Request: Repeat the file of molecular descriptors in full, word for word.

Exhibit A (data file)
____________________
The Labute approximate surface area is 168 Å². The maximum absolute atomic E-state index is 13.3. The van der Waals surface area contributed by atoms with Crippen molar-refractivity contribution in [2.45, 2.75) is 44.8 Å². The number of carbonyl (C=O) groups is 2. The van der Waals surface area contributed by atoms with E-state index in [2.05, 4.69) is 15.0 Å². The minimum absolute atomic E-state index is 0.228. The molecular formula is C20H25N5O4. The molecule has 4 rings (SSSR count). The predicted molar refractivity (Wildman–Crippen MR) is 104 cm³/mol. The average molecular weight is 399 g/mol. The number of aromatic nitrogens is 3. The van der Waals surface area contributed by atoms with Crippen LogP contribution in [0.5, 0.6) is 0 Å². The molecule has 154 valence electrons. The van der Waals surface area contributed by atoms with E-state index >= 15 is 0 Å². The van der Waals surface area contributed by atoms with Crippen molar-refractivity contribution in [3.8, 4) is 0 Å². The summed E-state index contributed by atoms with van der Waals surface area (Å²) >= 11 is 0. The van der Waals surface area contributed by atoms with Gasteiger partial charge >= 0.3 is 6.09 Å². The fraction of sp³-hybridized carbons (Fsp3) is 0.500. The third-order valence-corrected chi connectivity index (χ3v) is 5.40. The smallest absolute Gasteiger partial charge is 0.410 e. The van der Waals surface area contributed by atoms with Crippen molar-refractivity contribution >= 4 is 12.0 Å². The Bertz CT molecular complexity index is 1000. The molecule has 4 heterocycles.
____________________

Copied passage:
The Labute approximate surface area is 168 Å². The maximum absolute atomic E-state index is 13.3. The van der Waals surface area contributed by atoms with Crippen molar-refractivity contribution in [2.45, 2.75) is 44.8 Å². The number of carbonyl (C=O) groups is 2. The van der Waals surface area contributed by atoms with E-state index in [2.05, 4.69) is 15.0 Å². The minimum absolute atomic E-state index is 0.228. The molecular formula is C20H25N5O4. The molecule has 4 rings (SSSR count). The predicted molar refractivity (Wildman–Crippen MR) is 104 cm³/mol. The average molecular weight is 399 g/mol. The number of aromatic nitrogens is 3. The van der Waals surface area contributed by atoms with Crippen LogP contribution in [0.5, 0.6) is 0 Å². The molecule has 154 valence electrons. The van der Waals surface area contributed by atoms with E-state index >= 15 is 0 Å². The van der Waals surface area contributed by atoms with Crippen molar-refractivity contribution in [3.8, 4) is 0 Å². The summed E-state index contributed by atoms with van der Waals surface area (Å²) >= 11 is 0. The van der Waals surface area contributed by atoms with Gasteiger partial charge >= 0.3 is 6.09 Å². The fraction of sp³-hybridized carbons (Fsp3) is 0.500. The third-order valence-corrected chi connectivity index (χ3v) is 5.40. The smallest absolute Gasteiger partial charge is 0.410 e. The van der Waals surface area contributed by atoms with Crippen molar-refractivity contribution >= 4 is 12.0 Å². The Bertz CT molecular complexity index is 1000. The molecule has 4 heterocycles.